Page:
Public services 'face more cuts' under brutal squeeze

Cornelia Mascio
Febbraio 12, 2019

Philip Hammond will have to find an extra £5 billion a year by 2023-24 simply to maintain current per-capita levels of day-to-day spending across Whitehall departments which do not have ring-fenced budgets, the Institute for Fiscal Studies (IFS) said.

The Institute for Fiscal Studies told the chancellor that funds pledged in last year's budget to boost NHS spending, defence and global aid failed to safeguard local councils and some of the worst-hit government departments from further shortfalls.

"This would outstrip population growth, putting per capita spending on an upward trend".

"But this would not be enough to meet the cost of the Government's existing spending commitments on the NHS, defence and overseas aid while avoiding cuts elsewhere".

But a Treasury spokesman said public investment would hit peaks not seen since 1979.

Richard Watts, the leader of Islington council and chair of the Local Government Association's resources board, said: "If the government fails to adequately fund local government in the spending review then there is a real risk to the future financial viability of some services and councils".

"We have made clear that health is our number one spending priority by announcing a five-year settlement which will provide an extra £34bn a year for the NHS by 2023-24". To do so he would have to raise taxes, cut other spending or borrow more.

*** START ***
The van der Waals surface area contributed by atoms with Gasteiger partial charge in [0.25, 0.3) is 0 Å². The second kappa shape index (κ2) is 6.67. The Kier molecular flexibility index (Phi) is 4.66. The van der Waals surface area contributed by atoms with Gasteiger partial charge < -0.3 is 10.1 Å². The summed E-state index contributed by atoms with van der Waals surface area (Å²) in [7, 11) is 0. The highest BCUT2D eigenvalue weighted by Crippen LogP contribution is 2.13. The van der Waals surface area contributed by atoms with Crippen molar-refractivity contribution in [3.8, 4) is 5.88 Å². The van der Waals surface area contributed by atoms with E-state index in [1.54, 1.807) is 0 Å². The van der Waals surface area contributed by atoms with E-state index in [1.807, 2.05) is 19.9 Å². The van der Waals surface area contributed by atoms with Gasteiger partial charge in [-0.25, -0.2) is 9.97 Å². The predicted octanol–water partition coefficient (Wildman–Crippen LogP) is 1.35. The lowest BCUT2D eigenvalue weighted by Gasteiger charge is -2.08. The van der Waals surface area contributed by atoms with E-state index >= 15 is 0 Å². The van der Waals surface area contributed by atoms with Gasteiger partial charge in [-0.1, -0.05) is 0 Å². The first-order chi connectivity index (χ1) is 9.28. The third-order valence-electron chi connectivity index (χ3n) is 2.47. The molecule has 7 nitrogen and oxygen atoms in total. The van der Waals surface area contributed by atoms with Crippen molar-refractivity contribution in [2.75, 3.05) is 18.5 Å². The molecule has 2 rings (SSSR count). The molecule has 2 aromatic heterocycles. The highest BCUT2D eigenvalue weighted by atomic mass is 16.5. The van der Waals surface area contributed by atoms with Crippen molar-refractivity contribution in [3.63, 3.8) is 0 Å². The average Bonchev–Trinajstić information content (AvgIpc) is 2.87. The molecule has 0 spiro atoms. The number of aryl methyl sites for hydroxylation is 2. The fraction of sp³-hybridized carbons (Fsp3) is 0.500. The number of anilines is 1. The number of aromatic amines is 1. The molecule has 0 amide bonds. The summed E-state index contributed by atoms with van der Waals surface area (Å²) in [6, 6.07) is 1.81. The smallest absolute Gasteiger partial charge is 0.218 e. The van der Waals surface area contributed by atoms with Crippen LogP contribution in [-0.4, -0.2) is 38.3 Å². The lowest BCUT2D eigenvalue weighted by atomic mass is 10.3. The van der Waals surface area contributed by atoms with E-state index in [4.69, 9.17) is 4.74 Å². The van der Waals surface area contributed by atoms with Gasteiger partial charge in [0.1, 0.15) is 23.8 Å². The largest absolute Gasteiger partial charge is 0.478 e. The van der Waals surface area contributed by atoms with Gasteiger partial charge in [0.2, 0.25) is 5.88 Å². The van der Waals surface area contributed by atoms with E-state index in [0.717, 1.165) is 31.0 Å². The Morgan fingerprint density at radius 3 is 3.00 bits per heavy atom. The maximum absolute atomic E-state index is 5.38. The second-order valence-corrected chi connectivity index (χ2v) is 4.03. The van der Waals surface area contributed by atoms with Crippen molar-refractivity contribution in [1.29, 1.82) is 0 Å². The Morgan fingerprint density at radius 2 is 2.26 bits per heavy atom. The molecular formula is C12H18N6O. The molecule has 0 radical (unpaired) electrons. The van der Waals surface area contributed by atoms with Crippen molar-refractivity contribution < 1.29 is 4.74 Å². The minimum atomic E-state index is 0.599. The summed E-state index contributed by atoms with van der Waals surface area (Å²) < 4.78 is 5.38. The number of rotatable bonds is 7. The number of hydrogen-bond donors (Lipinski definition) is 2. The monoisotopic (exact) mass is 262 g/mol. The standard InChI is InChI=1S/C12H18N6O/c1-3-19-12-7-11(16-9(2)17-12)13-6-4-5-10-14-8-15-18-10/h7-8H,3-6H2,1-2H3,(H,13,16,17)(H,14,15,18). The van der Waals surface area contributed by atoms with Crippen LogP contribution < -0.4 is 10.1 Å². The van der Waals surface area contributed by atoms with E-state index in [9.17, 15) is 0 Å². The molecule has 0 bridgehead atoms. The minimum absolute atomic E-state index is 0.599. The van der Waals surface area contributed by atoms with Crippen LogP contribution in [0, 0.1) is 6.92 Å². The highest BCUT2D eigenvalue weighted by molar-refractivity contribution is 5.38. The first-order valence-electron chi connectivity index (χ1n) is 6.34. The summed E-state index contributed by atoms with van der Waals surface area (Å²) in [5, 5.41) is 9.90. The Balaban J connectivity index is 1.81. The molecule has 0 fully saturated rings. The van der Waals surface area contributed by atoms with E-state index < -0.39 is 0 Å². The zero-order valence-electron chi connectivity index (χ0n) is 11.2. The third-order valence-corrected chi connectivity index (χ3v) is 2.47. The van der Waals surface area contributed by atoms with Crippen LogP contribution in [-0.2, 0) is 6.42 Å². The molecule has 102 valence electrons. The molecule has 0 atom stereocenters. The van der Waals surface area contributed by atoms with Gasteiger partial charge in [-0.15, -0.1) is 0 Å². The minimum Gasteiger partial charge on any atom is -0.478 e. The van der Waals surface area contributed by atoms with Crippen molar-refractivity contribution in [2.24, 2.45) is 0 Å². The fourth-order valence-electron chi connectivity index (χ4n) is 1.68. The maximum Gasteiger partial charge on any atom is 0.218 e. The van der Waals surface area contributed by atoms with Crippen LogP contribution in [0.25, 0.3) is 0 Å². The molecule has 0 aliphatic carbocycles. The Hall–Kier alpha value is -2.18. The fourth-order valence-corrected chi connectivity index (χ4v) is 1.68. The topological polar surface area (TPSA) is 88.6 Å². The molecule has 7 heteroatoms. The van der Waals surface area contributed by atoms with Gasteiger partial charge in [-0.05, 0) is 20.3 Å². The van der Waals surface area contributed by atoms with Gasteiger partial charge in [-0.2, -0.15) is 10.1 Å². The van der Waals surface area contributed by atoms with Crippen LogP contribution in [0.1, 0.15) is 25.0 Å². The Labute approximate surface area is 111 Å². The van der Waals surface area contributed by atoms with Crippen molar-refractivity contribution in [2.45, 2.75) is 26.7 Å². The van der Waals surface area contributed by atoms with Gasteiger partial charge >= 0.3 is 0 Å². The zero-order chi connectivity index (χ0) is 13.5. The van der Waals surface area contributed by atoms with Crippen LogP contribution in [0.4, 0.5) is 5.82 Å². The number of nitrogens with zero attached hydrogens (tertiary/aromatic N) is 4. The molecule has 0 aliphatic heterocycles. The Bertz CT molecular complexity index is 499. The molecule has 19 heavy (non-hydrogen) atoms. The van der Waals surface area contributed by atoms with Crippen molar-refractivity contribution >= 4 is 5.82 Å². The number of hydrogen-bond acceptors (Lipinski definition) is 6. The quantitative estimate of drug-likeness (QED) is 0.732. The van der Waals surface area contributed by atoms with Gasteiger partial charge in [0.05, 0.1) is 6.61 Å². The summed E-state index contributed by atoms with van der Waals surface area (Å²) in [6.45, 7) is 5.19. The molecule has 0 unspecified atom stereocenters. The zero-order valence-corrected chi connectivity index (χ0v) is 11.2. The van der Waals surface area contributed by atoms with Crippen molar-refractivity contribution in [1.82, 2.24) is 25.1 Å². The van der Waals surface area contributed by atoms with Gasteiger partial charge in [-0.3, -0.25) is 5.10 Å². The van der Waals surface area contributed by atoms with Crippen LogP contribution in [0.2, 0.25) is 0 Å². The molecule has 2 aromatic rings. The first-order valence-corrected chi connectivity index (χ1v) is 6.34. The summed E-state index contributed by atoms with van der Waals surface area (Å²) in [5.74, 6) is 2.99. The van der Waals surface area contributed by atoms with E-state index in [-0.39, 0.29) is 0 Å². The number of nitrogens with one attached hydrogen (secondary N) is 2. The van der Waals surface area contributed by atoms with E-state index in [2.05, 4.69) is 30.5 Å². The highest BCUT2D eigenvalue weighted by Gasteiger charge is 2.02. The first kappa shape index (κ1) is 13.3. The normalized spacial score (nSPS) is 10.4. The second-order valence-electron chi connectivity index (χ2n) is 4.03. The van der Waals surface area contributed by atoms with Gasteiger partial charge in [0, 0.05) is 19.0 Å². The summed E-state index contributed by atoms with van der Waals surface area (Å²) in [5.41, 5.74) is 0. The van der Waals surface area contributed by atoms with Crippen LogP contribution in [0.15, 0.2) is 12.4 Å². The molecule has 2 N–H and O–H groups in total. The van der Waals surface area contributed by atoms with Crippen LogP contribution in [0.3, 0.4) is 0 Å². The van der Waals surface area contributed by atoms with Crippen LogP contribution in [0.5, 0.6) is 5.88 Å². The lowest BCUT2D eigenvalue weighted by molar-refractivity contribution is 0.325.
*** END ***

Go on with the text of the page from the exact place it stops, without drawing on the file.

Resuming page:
Shadow Chancellor John McDonnell said: "The evidence is mounting that despite Theresa May's rhetoric, austerity is not over".

But any boost to spending would be temporary, and further austerity would eventually be required, the think tank said.

Ben Zaranko, a research economist at the Institute for Fiscal Studies and an author of the report, said: "The Chancellor needs to decide what period the next spending review should cover and what funding to make available to it".

But he said it would be at a much slower pace than the last nine years.

"Nine years of brutal Tory austerity have wounded our public services and the whole country which relies on them".

Brexit uncertainty over the coming weeks is likely to make the situation worse, while the population continues to expand at around 1m people every four years, heaping further pressure on Hammond to find extra funds to meet his promise of ending the austerity programme which began nearly a decade ago.

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